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A New Norris House: Phase IV

Live-In Evaluation and Monitoring of a design/build effort

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    Greywater Monitoring Update

    Samuel Mortimer Jul 19 '12 2

    As part of our water system evaluation, monitoring efforts have recently been expanded to include a greywater (water from the bathroom sink, shower, and clothes washer) component. Here we will not be monitoring quality (as we are with rainwater), but rather soil saturation of the greywater bed. To state regulators, this is a primary concern. Discharged greywater must stay below the surface level, and this is what we seek to gain further insight about.

    The greywater beds function by layering gravel, mulch, and soil around a perforated 5-gallon reservoir (bucket). As greywater enters the bucket, it is allowed to slowly saturate the sourounding bed. We have designed the bed to hold over 150 gallons of greywater.Greywater bed (top, in green) accepts all greywater from the home. A section through the bed itself (below) provides details about how the bed is built up from the subsoil.

     

    What we are interested to learn is how quickly the bed saturates and how quickly it will drain into the subsoil.

    This is where our friends in Biosystems Engineering and Soil Science come in. Working with Dr. John Buchanan we have recently installed a sophisticated monitoring system and have begun analysis of the data. The monitoring system consists of two components:

    1. Piezometers: Slotted PVC pipe cored 2' into the beds and surrounded with filter sand. Inside of the piezometer is a pressure sensor, which will tell us the water level as it moves up and down within the bed.

     

    2. A new datalogger: The system is wired to a datalogger that automatically logs water levels within the bed every 2 minutes.

    Initial Analysis:

    As you can see from the graph below, the water level within the beds fluctuates quite a bit between the 3 testing locations.

    NOTES
    -The values to the left indicate water level. Currently, the graph is displaying an electrical signal being output by the pressure transducer. This still needs to be analyzed and interpreted to determine actual water level.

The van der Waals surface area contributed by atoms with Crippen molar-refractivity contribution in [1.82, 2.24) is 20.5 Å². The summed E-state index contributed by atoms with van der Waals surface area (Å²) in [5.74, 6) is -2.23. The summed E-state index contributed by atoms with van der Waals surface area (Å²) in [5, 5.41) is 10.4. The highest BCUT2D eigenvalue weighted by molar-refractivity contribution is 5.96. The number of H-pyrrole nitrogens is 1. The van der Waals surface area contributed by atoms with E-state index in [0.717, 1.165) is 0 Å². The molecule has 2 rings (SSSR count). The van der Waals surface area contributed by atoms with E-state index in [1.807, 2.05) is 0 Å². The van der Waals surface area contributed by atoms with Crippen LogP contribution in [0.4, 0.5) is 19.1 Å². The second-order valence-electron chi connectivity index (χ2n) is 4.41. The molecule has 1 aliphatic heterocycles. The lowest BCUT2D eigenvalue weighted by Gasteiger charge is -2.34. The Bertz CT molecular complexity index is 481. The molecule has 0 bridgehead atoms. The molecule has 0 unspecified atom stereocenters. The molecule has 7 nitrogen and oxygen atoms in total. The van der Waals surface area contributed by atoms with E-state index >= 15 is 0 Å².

-To that same effect, each port needs to be adjusted for the physical elevation of each installed pressure transducer. They are at roughly equal levels, but this will certainly affect the numbers we receive.

    -Port #1 (dark blue line) see hardly any greywater at all (as it is on the upslope of the bed).

    -Port #3 (green line) shows a water level increase directly correlated to input (bucket- red line), but the space between the two lines clearly shows there is more saturation potential.

    -Rainfall (light blue) indicates a possible relationship to the saturation within the bed, but not as much as initially suspected. This will need more data (and more consistent weather).

    More to come soon! Thanks for reading!

    www.thenewnorrishouse.com


     

     

     
    • 2 Comments

    • Samuel MortimerSamuel Mortimer
      Jul 19, 12 2:54 pm

      As a side note.... who can guess how much storage the datalogger holds (AFTER we supplemented it with an external storage module) before it needs to be downloaded??


      ...a whopping 200kb. (The silvery brick in the datalogger's enclosure)

      toasteroven
      Aug 14, 12 11:22 am

      interesting project - I'm guessing saturation/drainage also has to do with the composition of the subsoil (and water table)- is it consistent across the site?  and what is the composition?

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About this Blog

The New Norris House is a design/build effort from the University of Tennessee's College of Architecture and Design. Began in 2009, the home was designed and built by UT students in collaboration with Clayton Homes. The built project is now complete and the final phase of the project has begun. A team of 4 people (2 living in the home, and 2 graduate researchers) will rigorously document the experience via qualitative assessments and quantitative measurements, posting results to this blog.

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